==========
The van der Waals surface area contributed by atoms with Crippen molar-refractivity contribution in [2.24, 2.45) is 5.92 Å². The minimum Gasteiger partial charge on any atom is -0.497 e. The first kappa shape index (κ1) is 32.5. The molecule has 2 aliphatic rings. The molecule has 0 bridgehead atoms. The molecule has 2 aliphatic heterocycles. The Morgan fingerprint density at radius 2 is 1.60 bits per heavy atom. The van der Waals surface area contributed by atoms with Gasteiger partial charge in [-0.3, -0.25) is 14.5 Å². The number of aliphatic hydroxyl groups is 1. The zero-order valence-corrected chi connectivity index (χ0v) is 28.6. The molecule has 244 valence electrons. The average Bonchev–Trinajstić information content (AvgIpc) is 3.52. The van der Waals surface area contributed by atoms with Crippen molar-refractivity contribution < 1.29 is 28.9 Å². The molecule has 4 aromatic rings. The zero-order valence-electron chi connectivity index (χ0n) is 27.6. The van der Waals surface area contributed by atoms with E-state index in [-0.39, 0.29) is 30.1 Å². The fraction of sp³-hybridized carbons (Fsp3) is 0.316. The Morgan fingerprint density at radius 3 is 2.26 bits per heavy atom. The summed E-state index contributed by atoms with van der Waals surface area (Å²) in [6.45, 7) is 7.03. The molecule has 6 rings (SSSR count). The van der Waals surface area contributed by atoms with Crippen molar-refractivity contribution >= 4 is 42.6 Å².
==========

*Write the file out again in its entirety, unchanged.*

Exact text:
The van der Waals surface area contributed by atoms with Crippen molar-refractivity contribution in [2.24, 2.45) is 5.92 Å². The minimum Gasteiger partial charge on any atom is -0.497 e. The first kappa shape index (κ1) is 32.5. The molecule has 2 aliphatic rings. The molecule has 0 bridgehead atoms. The molecule has 2 aliphatic heterocycles. The Morgan fingerprint density at radius 2 is 1.60 bits per heavy atom. The van der Waals surface area contributed by atoms with Gasteiger partial charge in [-0.3, -0.25) is 14.5 Å². The number of aliphatic hydroxyl groups is 1. The zero-order valence-corrected chi connectivity index (χ0v) is 28.6. The molecule has 244 valence electrons. The average Bonchev–Trinajstić information content (AvgIpc) is 3.52. The van der Waals surface area contributed by atoms with Crippen molar-refractivity contribution < 1.29 is 28.9 Å². The molecule has 4 aromatic rings. The zero-order valence-electron chi connectivity index (χ0n) is 27.6. The van der Waals surface area contributed by atoms with E-state index in [-0.39, 0.29) is 30.1 Å². The fraction of sp³-hybridized carbons (Fsp3) is 0.316. The Morgan fingerprint density at radius 3 is 2.26 bits per heavy atom. The summed E-state index contributed by atoms with van der Waals surface area (Å²) in [6.45, 7) is 7.03. The molecule has 6 rings (SSSR count). The van der Waals surface area contributed by atoms with Crippen molar-refractivity contribution >= 4 is 42.6 Å².